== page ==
“It’s always about skin in the game,” he said, predicting that post-secondary costs would fall under such an arrangement.

Carson also pledged strong support for the 2nd Amendment and criticized the Obama administration’s efforts at more restrictions on gun sales through executive orders.

“Taking guns away from law-abiding citizens does nothing,” Carson said.

Several presidential candidates have visited Guthrie County this cycle, but Carson is only the second, along with former U.S. Sen. Rick Santorum of Pennsylvania, to campaign in Panora.

“It speaks well of Panora, really,” said Tom Bacon, a resident of the city who also serves as chairman of the Veterans Board that oversees the auditorium.

He helped organize the event, which involved a heavy Secret Service presence.

Juanita Greenlee, 76, of Panora, said she plans to support Carson in the Iowa Republican presidential caucuses.

“I like his faith,” said Greenlee, who attends the Baptist Church in Guthrie Center. “I like his willingness to put it on the front line. I like his quiet demeanor. I like the way he realizes he can’t do it all. He’s going to need some help, but he’s going to pick the help that knows what needs to be done. I think he has a very reasonable agenda.”

Greenlee said she would like to see a Carson-Sen. Ted Cruz ticket, but wondered if the Texas Republican senator would have the humility to politically co-pilot a White House run for Carson.

“I doubt it,” she said. “But they might actually compliment each other.”

Mike Arganbright said Carson has strong philosophical moorings.

“The things I liked about his message is it’s back to the basics that made us a great country,” said Arganbright, 76, a retired lieutenant colonel in the Air Force living in rural Guthrie County, southeast of Panora.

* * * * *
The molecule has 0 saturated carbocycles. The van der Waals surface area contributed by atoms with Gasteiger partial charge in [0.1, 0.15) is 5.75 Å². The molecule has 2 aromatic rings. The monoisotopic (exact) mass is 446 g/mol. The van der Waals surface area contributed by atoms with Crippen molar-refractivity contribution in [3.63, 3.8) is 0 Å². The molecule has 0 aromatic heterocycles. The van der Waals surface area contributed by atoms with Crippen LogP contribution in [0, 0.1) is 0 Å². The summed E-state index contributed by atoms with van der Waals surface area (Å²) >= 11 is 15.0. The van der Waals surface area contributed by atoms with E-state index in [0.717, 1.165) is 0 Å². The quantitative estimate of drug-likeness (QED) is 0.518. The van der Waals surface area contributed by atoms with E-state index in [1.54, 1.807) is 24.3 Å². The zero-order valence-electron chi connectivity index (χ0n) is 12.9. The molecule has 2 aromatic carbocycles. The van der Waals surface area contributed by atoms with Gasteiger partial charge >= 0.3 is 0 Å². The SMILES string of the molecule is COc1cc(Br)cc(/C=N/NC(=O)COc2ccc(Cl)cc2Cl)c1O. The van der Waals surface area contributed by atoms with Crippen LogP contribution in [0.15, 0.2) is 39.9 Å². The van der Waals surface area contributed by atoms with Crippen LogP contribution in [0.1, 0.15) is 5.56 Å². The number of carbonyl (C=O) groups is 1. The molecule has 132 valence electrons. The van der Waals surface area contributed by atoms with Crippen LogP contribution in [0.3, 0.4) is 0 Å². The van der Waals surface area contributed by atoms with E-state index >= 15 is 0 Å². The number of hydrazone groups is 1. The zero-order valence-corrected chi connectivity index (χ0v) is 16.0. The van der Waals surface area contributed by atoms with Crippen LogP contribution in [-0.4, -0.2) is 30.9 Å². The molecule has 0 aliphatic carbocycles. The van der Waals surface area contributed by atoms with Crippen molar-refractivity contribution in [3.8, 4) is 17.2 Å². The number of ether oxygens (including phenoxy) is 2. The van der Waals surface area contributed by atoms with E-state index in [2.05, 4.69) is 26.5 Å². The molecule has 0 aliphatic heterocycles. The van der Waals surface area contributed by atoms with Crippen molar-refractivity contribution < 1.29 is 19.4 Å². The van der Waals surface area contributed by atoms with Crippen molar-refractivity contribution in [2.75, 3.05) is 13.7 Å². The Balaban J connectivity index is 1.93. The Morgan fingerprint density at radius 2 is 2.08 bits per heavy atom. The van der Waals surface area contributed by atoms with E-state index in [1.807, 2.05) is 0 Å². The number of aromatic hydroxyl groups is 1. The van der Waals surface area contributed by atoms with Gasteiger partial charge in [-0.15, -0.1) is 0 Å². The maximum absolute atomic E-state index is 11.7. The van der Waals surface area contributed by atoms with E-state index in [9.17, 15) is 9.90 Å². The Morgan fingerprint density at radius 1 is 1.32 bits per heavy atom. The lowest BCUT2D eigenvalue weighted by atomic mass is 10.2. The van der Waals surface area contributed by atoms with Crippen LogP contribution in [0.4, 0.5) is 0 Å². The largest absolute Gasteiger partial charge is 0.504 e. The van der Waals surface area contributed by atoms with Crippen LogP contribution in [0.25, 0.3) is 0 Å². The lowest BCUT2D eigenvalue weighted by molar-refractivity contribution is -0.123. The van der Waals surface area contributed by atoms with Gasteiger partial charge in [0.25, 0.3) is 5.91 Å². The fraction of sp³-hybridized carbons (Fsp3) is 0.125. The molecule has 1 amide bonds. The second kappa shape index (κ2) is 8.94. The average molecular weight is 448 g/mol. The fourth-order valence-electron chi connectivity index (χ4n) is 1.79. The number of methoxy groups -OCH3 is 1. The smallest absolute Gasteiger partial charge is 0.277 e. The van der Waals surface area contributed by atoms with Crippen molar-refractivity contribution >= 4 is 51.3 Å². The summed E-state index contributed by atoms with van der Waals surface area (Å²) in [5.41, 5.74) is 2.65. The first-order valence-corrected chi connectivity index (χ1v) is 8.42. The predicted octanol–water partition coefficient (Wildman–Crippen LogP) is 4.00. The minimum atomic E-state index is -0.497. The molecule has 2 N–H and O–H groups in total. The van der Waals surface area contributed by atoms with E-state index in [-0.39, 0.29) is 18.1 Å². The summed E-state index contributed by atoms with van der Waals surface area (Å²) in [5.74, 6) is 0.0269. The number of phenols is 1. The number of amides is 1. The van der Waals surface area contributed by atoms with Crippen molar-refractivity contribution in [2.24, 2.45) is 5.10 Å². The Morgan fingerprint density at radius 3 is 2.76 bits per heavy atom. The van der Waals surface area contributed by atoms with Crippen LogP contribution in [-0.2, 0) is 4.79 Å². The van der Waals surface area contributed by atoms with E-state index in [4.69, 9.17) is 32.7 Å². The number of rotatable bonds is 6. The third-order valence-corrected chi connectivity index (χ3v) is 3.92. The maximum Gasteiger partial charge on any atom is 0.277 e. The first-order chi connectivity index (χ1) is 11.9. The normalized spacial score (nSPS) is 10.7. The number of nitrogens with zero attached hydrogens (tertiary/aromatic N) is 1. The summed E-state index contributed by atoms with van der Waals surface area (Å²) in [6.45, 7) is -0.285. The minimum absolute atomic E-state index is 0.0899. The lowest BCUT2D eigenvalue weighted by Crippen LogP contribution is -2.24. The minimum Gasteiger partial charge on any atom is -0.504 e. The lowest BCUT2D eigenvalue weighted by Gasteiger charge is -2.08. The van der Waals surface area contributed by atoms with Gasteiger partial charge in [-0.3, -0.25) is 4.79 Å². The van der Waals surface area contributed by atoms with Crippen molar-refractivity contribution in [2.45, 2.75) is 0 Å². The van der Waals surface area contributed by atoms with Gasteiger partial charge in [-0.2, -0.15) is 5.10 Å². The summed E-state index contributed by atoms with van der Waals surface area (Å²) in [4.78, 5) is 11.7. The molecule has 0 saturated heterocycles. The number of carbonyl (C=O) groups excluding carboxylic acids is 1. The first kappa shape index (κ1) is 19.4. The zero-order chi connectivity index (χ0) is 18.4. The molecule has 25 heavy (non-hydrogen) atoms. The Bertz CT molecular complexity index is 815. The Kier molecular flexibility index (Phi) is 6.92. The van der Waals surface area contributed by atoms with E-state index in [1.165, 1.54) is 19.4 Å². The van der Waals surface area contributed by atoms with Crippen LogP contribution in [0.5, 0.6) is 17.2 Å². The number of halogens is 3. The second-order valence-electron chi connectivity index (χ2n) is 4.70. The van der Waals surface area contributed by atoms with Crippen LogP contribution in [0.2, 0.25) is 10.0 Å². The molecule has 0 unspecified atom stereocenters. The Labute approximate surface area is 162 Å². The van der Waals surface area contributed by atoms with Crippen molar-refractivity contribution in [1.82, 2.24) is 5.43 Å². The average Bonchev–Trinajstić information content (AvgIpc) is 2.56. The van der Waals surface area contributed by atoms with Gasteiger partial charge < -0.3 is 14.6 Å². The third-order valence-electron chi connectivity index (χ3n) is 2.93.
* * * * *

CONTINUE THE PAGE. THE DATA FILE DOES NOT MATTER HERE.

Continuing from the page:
Carson was awarded the Presidential Medal of Freedom, the highest civilian honor in the land, in 2008.

In 2001, Carson was named by CNN and Time magazine as one of the nation’s 20 foremost physicians and scientists.

Carson is a prolific writer and author, having published eight books, including his autobiography, “Gifted Hands,” and two titles that were New York Times bestsellers, “America the Beautiful,” “Rediscovering What Made This Nation Great,” and “One Nation, What We All Can Do to Save America’s Future,” which was on the New York Times Best Sellers List for 20 weeks, five of those weeks at No. 1.

“Gifted Hands” was the subject of the award-winning, made-for-television movie under the same title in which Cuba Gooding Jr. played Carson in the leading role.

“He may be too smart to run for president,” joked Craig Williams, of Manning, a member of the Iowa Republican Party’s state central committee who is neutral in the presidential caucuses at this point.

Carson in Jefferson: How to go
Who: Republican presidential candidate Ben Carson
When: 11:45 a.m. Monday, Jan. 11; doors open at 10:30 a.m.
Where: Abundant Life Ministries, 1308 W. Lincoln Way